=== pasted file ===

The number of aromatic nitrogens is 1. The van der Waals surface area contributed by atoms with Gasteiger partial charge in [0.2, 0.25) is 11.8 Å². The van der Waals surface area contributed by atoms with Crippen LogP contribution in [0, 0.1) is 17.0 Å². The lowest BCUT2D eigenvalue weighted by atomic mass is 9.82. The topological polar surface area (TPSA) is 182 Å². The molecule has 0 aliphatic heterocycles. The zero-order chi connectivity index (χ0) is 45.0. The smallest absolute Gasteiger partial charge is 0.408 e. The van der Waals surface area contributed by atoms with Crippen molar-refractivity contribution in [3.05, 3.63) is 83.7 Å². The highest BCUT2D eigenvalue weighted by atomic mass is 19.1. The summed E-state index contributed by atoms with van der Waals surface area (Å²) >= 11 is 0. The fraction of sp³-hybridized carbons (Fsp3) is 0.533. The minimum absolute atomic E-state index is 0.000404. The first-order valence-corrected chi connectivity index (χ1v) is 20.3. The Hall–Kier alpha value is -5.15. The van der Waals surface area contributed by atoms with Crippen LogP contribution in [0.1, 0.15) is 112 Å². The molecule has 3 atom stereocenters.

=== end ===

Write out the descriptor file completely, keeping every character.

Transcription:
The number of aromatic nitrogens is 1. The van der Waals surface area contributed by atoms with Gasteiger partial charge in [0.2, 0.25) is 11.8 Å². The van der Waals surface area contributed by atoms with Crippen LogP contribution in [0, 0.1) is 17.0 Å². The lowest BCUT2D eigenvalue weighted by atomic mass is 9.82. The topological polar surface area (TPSA) is 182 Å². The molecule has 0 aliphatic heterocycles. The zero-order chi connectivity index (χ0) is 45.0. The smallest absolute Gasteiger partial charge is 0.408 e. The van der Waals surface area contributed by atoms with Crippen molar-refractivity contribution in [3.05, 3.63) is 83.7 Å². The highest BCUT2D eigenvalue weighted by atomic mass is 19.1. The summed E-state index contributed by atoms with van der Waals surface area (Å²) >= 11 is 0. The fraction of sp³-hybridized carbons (Fsp3) is 0.533. The minimum absolute atomic E-state index is 0.000404. The first-order valence-corrected chi connectivity index (χ1v) is 20.3. The Hall–Kier alpha value is -5.15. The van der Waals surface area contributed by atoms with Crippen LogP contribution in [0.1, 0.15) is 112 Å². The molecule has 3 atom stereocenters.